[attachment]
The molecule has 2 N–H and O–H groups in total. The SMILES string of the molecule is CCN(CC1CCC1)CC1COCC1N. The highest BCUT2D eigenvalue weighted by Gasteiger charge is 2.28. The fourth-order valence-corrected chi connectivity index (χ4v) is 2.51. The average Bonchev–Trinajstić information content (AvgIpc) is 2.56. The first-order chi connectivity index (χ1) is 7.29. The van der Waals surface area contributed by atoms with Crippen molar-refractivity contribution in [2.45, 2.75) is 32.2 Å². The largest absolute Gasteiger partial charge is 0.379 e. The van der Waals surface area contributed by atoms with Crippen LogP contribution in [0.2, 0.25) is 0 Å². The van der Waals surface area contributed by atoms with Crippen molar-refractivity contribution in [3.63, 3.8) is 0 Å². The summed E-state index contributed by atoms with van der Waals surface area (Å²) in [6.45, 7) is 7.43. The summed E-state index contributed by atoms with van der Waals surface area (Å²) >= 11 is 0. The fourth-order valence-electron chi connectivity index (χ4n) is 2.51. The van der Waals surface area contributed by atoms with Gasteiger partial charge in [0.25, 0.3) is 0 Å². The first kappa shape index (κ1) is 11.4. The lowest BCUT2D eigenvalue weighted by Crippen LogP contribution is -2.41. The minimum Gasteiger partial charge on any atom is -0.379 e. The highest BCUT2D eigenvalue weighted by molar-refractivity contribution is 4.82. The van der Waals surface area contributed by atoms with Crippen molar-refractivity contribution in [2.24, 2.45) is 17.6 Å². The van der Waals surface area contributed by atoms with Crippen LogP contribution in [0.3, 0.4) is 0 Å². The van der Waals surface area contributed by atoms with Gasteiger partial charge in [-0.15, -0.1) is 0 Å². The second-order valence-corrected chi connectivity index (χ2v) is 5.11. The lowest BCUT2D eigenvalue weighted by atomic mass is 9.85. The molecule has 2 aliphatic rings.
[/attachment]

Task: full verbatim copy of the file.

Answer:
The molecule has 2 N–H and O–H groups in total. The SMILES string of the molecule is CCN(CC1CCC1)CC1COCC1N. The highest BCUT2D eigenvalue weighted by Gasteiger charge is 2.28. The fourth-order valence-corrected chi connectivity index (χ4v) is 2.51. The average Bonchev–Trinajstić information content (AvgIpc) is 2.56. The first-order chi connectivity index (χ1) is 7.29. The van der Waals surface area contributed by atoms with Crippen molar-refractivity contribution in [2.45, 2.75) is 32.2 Å². The largest absolute Gasteiger partial charge is 0.379 e. The van der Waals surface area contributed by atoms with Crippen LogP contribution in [0.2, 0.25) is 0 Å². The van der Waals surface area contributed by atoms with Crippen molar-refractivity contribution in [3.63, 3.8) is 0 Å². The summed E-state index contributed by atoms with van der Waals surface area (Å²) in [6.45, 7) is 7.43. The summed E-state index contributed by atoms with van der Waals surface area (Å²) >= 11 is 0. The fourth-order valence-electron chi connectivity index (χ4n) is 2.51. The van der Waals surface area contributed by atoms with Gasteiger partial charge in [0.25, 0.3) is 0 Å². The first kappa shape index (κ1) is 11.4. The lowest BCUT2D eigenvalue weighted by Crippen LogP contribution is -2.41. The minimum Gasteiger partial charge on any atom is -0.379 e. The highest BCUT2D eigenvalue weighted by molar-refractivity contribution is 4.82. The van der Waals surface area contributed by atoms with Crippen molar-refractivity contribution in [2.24, 2.45) is 17.6 Å². The van der Waals surface area contributed by atoms with Crippen LogP contribution in [0.3, 0.4) is 0 Å². The van der Waals surface area contributed by atoms with Gasteiger partial charge in [-0.15, -0.1) is 0 Å². The second-order valence-corrected chi connectivity index (χ2v) is 5.11. The lowest BCUT2D eigenvalue weighted by atomic mass is 9.85. The molecule has 2 aliphatic rings.